Society reinforces some points of view and ignores or suppresses others. The more privilege you have (straight, cis, able-bodied, male, white, Christian, etc.), the more accustomed you will be to thinking that your point of view is “normal“, correct, and the only way to look at things. The more marginalized you are, the more accustomed you will be to thinking that your point of view is alternative, flawed, and unique to you.
Focus on yourself
If you have trouble finding your own point of view, frequently take a few moments to pay attention to your thoughts, emotions, desires, and sensations. The first thing you might notice is guilt or shame for paying attention to yourself. Let those feelings know that you hear them, and continue to pay attention.
You are entitled to your own point of view, whether it is the same or different from other points of view around you. When you pay some attention to yourself, you are correcting an imbalance where most of your attention was turned away from yourself.
Focus on others
If you have trouble finding the other person’s point of view, frequently take a few moments to listen for any information you receive about other people’s point of view. If you notice a voice inside judging or invalidating other points of view, let it know you hear it and return to neutral listening. You are correcting an imbalance where most of your attention was turned inward toward yourself.
Your boundaries separate what is you from what is not-you. As you pay attention to your own point of view as separate from others, your boundaries will naturally grow clearer. You will be able to both step forward to assert your point of view, and step back to make room for others.
You may get resistance from people who are used to being enmeshed with you, even when you assert your boundaries in small steps.
Enmeshment often includes Drama Triangle roles of Victim, Rescuer, and Perpetrator. From inside a Drama Triangle, anyone trying to exit looks like a Perpetrator, because they are changing the rules of the game. You have to be willing to be seen as bad and wrong to grow away from enmeshment.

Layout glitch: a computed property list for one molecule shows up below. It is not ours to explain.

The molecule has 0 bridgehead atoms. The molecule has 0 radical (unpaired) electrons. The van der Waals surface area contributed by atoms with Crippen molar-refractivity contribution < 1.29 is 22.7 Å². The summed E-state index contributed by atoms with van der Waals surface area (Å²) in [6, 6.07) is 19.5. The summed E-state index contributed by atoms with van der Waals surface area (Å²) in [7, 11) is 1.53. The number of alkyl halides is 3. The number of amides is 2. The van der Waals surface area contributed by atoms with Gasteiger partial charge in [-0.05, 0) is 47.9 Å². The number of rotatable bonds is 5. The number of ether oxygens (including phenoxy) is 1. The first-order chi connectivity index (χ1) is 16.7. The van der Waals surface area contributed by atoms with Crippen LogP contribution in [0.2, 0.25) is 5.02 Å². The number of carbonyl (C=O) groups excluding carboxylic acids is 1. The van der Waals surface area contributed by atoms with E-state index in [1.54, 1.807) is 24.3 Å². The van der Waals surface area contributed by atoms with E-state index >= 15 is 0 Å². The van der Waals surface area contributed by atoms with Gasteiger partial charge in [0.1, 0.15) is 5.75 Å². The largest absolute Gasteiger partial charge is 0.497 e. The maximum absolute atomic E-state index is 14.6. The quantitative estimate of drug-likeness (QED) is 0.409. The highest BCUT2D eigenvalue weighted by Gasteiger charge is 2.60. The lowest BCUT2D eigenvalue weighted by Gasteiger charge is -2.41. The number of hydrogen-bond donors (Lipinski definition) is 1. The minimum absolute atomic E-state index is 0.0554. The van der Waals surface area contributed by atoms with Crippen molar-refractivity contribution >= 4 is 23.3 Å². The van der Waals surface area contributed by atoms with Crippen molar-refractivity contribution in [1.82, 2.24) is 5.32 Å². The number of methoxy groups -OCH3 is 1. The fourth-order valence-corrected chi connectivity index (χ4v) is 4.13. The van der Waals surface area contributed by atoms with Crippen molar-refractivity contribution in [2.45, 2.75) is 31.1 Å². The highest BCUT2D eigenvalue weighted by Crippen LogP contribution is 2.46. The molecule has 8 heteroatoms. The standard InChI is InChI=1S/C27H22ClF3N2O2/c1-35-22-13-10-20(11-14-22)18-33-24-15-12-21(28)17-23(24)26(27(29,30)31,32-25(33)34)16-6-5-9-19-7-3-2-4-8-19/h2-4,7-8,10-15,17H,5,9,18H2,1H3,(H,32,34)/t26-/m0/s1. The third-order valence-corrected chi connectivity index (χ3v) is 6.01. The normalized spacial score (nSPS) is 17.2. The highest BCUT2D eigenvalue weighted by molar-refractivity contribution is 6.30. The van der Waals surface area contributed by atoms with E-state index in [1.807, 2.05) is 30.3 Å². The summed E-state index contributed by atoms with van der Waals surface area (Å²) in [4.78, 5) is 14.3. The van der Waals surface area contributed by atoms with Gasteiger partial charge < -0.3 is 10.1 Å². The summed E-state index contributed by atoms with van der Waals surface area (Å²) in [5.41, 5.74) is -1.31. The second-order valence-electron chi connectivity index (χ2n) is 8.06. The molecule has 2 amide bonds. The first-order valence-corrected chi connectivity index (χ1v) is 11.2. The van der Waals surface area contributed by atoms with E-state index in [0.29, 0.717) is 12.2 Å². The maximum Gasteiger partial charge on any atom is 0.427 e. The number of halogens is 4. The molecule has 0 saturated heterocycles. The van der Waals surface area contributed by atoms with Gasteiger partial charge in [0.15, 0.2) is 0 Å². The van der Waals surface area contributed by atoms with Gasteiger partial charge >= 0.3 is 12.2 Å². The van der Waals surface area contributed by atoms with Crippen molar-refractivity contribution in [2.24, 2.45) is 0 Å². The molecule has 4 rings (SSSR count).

Look for people who encourage you to stand in your story and celebrate your boundaries. Savor all the bits of support you receive for your growing separate self.
Internal points of view
We can also become merged with internal parts and try to speak for them, rather than listening for their point of view.
I often ask clients to listen to a body part in distress. “What does that sore hand have to say?” The client pauses to listen, and then says, “I’m telling it everything is okay now.” Or they might say, “It wants to feel better,” meaning, “I want it to feel better.”
I ask again, “What does it have to say from its point of view?”
The client pauses to listen again. “It says it’s angry.” Now we are learning new information about what is happening inside the hand. I respond, “You might let it know you hear that.” Acknowledgement is a powerful healing tool.
Whether or not we are in an enmeshed relationship at the moment, we can benefit from clearer boundaries and more attentiveness to our own and others’ point of view. Through a lot of trial and error, we learn to relate with respect both inside and outside ourselves. Growing a healthy, balanced sense of self is a lifelong project.
- The Scarleteen article Intimacy: The Whys, Hows, How-Nots, and So-Nots by Heather Corinna explores all kinds of intimacy, including unhealthy versions like enmeshment. The illustrations in the margins are delightful.
- It links to this introductory article about family enmeshment.